The iOS 5.0 announcement in June unveiled the much anticipated iCloud service that enables users to synchronize their information automatically between devices. Now when you purchase a song, book, or application through iTunes (or rip your own music to your iPod) it will automatically be backed-up and copied to any other iOS or Mac OS devices you have registered for the service. It's a pretty cool addition to the platform, and will relieve a lot of consumer pain; but the corresponding announcement of an iCloud API raises some questions about how this will further impact iPhone and iPad use in the workplace.
The consumer driven enterprise
The consumerization trend in the enterprise continues to accelerate. Employees are bringing their mobile devices into the workplace and are demanding their employer take them seriously. In his forthcoming book, iPad in the Enterprise, my colleague and iPhone Life Enterprise Editor, Nathan Clevenger, spoke to scores of CEO's and CIO's about this trend. One of the most enlightening quotes came from Robert Stephens, CTO at Best Buy who observed that, "IT no longer has the unique set of knowledge about what is possible. The user now knows what they want, and now they can and will demand it from IT."
What Stephens observes is exactly the attitude that is frustrating many in the IT department when it comes to technologies like iCloud. With the release of iOS 5.0, Apple has once again shown the consumer what is possible with their iPhones and iPads, and as soon as they begin to reap the benefits of iCloud in their personal lives, they will begin to demand the same benefits at work.
Coupled with this growing demand for enterprise applications is the increased autonomy of mobile developers and the departments they work for. Individual business units within a larger organization are taking advantage of the low price and barriers to entry that the iOS Developer Program provides. Many are hiring their own developers to bring mobile applications to their workers—often completely side-stepping the IT department. The adoption of cloud-based infrastructure providers, such as Amazon Elastic Cloud and Microsoft Windows Azure, provide these business units an increased level of autonomy. Developers can spin-up their own server in the cloud with their boss's corporate card—and if they use iCloud they don't even need that. With Apple offering 5 GB of free storage for every enrollment, developers can search and store any manner of information using the iCloud document storage API. This level of developer autonomy is enabling rapid innovation of new technology, but at the same time it is eroding the traditional IT department power base and raising questions about its future.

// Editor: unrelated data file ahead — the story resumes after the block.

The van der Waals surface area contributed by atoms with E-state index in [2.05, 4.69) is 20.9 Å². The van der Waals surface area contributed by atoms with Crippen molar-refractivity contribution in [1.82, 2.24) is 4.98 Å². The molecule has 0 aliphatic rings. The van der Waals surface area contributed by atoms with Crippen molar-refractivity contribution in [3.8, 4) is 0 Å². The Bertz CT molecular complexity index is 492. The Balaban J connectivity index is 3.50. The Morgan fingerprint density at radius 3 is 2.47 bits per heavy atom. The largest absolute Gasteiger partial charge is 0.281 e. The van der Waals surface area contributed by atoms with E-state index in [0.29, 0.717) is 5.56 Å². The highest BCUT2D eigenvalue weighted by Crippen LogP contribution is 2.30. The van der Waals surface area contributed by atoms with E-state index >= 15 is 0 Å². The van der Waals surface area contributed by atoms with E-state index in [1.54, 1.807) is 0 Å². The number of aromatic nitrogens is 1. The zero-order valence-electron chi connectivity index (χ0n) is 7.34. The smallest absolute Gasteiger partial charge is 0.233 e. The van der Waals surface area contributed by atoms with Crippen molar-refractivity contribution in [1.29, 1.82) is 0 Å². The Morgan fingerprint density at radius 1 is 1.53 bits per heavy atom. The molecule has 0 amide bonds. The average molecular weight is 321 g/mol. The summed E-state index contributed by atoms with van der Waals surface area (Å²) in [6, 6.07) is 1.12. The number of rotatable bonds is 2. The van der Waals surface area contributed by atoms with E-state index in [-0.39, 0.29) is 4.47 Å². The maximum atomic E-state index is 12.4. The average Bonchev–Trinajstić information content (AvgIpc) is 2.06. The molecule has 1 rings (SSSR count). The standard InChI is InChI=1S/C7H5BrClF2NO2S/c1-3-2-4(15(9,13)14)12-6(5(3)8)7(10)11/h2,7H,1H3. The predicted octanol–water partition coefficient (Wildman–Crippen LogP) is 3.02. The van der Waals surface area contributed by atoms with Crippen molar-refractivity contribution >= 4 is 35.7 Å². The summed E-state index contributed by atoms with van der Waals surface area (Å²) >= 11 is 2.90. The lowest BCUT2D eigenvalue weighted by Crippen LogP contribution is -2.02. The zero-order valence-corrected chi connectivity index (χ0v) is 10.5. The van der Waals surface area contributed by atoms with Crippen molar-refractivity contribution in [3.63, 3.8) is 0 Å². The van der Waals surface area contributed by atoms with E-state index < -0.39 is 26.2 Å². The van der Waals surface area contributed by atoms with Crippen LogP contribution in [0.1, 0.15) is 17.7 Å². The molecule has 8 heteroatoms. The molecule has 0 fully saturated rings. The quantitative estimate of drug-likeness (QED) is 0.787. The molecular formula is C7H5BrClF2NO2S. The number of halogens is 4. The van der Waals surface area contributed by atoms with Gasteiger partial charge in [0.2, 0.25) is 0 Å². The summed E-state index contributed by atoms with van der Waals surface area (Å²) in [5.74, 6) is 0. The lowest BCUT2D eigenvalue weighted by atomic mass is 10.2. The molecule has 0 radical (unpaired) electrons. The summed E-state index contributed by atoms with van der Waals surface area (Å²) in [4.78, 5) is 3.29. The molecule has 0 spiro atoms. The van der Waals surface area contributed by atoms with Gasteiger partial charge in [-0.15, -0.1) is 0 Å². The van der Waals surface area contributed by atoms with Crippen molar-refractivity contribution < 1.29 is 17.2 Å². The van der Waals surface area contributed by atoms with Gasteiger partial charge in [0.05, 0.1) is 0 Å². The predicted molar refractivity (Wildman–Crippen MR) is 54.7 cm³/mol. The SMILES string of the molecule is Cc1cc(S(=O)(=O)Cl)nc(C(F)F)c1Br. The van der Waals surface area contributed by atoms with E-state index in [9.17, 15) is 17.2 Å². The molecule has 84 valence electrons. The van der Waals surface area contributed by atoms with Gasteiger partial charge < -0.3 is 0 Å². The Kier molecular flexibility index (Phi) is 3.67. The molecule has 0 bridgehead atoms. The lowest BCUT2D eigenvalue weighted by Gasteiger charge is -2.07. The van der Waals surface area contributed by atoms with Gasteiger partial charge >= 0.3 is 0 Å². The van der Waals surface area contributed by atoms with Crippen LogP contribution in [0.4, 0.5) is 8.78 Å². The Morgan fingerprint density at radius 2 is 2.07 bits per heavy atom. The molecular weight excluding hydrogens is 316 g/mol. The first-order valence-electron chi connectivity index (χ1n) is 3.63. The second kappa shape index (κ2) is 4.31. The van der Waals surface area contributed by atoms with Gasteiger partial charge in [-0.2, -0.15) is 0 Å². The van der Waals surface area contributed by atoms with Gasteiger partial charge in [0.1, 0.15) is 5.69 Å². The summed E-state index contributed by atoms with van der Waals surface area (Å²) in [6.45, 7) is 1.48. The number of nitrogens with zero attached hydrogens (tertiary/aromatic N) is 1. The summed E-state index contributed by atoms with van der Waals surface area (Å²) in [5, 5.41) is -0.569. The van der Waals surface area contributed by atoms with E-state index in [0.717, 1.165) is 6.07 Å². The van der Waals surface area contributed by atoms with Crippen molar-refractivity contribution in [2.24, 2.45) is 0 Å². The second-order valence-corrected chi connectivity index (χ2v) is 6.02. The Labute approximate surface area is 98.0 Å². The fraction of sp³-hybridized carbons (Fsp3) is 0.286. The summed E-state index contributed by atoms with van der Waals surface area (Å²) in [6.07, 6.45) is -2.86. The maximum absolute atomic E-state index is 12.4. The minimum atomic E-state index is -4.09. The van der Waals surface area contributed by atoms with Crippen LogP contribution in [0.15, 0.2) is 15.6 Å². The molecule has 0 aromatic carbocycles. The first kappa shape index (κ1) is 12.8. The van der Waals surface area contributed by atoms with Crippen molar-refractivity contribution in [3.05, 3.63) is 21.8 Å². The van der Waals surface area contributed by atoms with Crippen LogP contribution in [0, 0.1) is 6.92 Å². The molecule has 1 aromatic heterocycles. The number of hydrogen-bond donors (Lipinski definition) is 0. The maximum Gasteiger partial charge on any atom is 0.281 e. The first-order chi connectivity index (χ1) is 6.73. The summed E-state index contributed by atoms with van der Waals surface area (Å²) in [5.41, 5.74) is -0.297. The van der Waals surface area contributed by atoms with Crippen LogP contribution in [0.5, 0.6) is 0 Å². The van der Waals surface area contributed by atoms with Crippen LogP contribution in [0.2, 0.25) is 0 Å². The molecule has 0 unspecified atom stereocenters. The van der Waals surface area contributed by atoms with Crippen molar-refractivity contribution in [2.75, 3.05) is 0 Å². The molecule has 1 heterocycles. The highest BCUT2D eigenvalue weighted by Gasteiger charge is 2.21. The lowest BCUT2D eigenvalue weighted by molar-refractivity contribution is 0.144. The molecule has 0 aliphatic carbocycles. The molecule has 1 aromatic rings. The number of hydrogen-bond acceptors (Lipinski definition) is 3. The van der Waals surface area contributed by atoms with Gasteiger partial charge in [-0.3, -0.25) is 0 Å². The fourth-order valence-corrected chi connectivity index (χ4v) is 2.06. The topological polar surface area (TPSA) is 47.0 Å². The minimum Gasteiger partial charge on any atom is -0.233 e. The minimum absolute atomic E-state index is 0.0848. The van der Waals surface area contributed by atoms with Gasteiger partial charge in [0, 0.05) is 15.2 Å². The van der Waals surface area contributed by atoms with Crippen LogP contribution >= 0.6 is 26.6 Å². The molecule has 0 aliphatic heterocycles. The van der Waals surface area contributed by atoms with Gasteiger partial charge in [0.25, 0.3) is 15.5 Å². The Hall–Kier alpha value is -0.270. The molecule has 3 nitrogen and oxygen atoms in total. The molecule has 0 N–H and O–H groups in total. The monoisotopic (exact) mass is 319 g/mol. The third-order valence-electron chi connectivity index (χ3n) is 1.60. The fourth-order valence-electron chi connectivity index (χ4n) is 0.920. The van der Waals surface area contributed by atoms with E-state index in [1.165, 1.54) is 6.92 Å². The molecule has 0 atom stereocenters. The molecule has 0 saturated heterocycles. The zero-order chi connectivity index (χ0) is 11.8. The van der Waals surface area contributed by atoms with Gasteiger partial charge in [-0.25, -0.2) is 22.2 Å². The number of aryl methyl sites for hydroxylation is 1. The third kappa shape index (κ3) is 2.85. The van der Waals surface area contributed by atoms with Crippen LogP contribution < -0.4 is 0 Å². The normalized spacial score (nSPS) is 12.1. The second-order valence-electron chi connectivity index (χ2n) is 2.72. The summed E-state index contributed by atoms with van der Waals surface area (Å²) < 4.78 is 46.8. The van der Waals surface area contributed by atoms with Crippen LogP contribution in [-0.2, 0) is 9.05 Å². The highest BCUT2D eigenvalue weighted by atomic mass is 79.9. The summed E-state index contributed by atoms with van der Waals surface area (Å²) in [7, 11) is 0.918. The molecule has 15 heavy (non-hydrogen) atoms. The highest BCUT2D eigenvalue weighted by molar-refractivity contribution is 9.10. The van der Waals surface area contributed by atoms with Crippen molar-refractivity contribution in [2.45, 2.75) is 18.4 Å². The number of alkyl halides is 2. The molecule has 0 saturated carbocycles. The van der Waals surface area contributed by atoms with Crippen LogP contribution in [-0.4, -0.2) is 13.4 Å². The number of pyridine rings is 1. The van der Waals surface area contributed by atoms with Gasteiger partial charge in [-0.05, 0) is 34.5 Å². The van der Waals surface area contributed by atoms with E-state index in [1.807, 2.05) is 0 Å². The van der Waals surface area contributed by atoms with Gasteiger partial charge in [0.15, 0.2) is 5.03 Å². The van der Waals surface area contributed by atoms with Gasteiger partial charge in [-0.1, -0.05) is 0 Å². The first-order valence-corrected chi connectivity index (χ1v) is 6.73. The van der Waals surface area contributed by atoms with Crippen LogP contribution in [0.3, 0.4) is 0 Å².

The future of corporate IT
IT departments are facing a radical change in how they support mobile users. Organizations who resist change risk getting left behind, while those that find a way to adapt and embrace this change enhance their competitive advantage and earn the rewards of a happier, more productive workforce. One of the IT department's biggest concerns is corporate data security. The introduction of iCloud as a potential tool for enterprise applications greatly raises the risk of exposing proprietary or confidential company information. As of today, Apple hasn't announced any means for protecting iCloud information as it is synched over the public internet. Mobile Device Management vendors such as Mobile Iron or Airwatch may step in to provide some data management features, such as remote wipe, but phishing and man-in-the-middle attacks remain a real risk for use of iCloud and could prove the Achilles heel of iCloud adoption in the enterprise. Time will tell if Apple responds to these concerns, but for now iCloud is poised to create a big stir in the enterprise.Has Apple changed the enterprise game again?September-October 2011At Work26